> only be able to use Remote Desktop to access the network. We don't want
them
> coping files to there local systems.
>
> Is there a way of doing this in the Windows VPN client? What happens if
the
> employees home computer has a virus of is not using a firewall? What other
> security issues should I consider doing this.
>
> Tim M
>
>
Related resources
Anonymous
a b 8 Security
January 17, 2005 8:20:41 PM

Archived from groups: microsoft.public.security,microsoft.public.win2000.security,microsoft.public.windows.terminal_services,microsoft.public.windowsxp.security_admin (More info?)

And yes you do have to worry about worms, virus, and hackers. I will not
allow users to connect with our vpn unless it is a corporate computer that i
have personally configured. I know of no way of preventing them from copying
files to the local computer, unless you can do some creative port blocking
like maybe 137,138 udp 139 tcp, and 445 tcp.
"TJM" <tjmurad@hotmail.com> wrote in message
news:%23fTzRrM$EHA.3700@tk2msftngp13.phx.gbl...
> I want my users to have access to there desktop computers from home. For
> security reasons we currently allow our notebook users access through VPN.
> The current policy is you have to use company equipment that is part of
our
> domain. Management now wants everyone to have access to there computer
from
> home. The issue with this is that it allows users the ability to access
> corparate data from out of the office. What I want to do is limit what
they
> are allowed to do on the network after connecting with VPN. I want them to
> only be able to use Remote Desktop to access the network. We don't want
them
> coping files to there local systems.
>
> Is there a way of doing this in the Windows VPN client? What happens if
the
> employees home computer has a virus of is not using a firewall? What other
> security issues should I consider doing this.
>
> Tim M
>
>
January 18, 2005 12:51:07 AM

Archived from groups: microsoft.public.security,microsoft.public.win2000.security,microsoft.public.windowsxp.security_admin,microsoft.public.windows.terminal_services (More info?)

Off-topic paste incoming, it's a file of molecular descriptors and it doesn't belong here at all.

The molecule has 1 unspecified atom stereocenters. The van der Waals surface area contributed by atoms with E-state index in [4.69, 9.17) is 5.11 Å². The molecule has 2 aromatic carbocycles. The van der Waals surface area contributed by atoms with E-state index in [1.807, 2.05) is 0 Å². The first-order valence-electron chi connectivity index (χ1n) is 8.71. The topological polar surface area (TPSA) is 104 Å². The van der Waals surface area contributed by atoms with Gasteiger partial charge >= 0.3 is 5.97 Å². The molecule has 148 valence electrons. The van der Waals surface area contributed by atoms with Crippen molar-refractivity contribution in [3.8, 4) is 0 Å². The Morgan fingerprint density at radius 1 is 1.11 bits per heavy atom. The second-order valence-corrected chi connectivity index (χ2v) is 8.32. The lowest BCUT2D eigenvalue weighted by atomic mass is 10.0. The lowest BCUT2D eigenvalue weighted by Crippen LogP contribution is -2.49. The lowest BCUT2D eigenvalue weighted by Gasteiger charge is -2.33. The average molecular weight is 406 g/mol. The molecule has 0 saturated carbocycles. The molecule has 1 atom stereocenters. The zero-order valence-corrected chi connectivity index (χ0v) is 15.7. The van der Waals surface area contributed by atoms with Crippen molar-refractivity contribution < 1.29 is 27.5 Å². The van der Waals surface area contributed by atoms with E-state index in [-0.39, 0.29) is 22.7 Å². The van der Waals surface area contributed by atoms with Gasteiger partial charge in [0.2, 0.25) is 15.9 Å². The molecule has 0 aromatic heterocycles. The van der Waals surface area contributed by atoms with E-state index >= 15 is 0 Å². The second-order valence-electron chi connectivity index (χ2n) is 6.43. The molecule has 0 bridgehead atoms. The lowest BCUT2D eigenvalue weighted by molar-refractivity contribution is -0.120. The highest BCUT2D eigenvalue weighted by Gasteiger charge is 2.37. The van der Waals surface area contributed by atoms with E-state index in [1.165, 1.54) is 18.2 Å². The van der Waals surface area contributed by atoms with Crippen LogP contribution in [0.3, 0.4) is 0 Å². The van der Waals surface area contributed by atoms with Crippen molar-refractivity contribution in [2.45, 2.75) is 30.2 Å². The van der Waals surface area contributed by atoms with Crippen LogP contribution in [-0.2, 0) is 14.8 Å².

We are using an SSL VPN solution to enable users to connect from home. We do
not allow drive mappings of the users home machine. This works great and
sofar the users like the ability of being able to connect from anywhere! No
worries about ports not being available, port 443 is accessible from anywhere.



"TJM" wrote:

> I want my users to have access to there desktop computers from home. For
> security reasons we currently allow our notebook users access through VPN.
> The current policy is you have to use company equipment that is part of our
> domain. Management now wants everyone to have access to there computer from
> home. The issue with this is that it allows users the ability to access
> corparate data from out of the office. What I want to do is limit what they
> are allowed to do on the network after connecting with VPN. I want them to
> only be able to use Remote Desktop to access the network. We don't want them
> coping files to there local systems.
>
> Is there a way of doing this in the Windows VPN client? What happens if the
> employees home computer has a virus of is not using a firewall? What other
> security issues should I consider doing this.
>
> Tim M
>
>
>
Anonymous
a b 8 Security
January 18, 2005 3:09:31 AM

Archived from groups: microsoft.public.security,microsoft.public.win2000.security,microsoft.public.windows.terminal_services,microsoft.public.windowsxp.security_admin (More info?)

On Mon, 17 Jan 2005 14:29:07 -0500, "TJM" <tjmurad@hotmail.com> wrote:

>I want my users to have access to there desktop computers from home. For
>security reasons we currently allow our notebook users access through VPN.
>The current policy is you have to use company equipment that is part of our
>domain. Management now wants everyone to have access to there computer from
>home. The issue with this is that it allows users the ability to access
>corparate data from out of the office. What I want to do is limit what they
>are allowed to do on the network after connecting with VPN.

For me it seems easier to restrict what they can do by giving only
access over a RDP-connection to their desktop computers in the office
instead of a full VPN-access. At least the simple terminal server I`m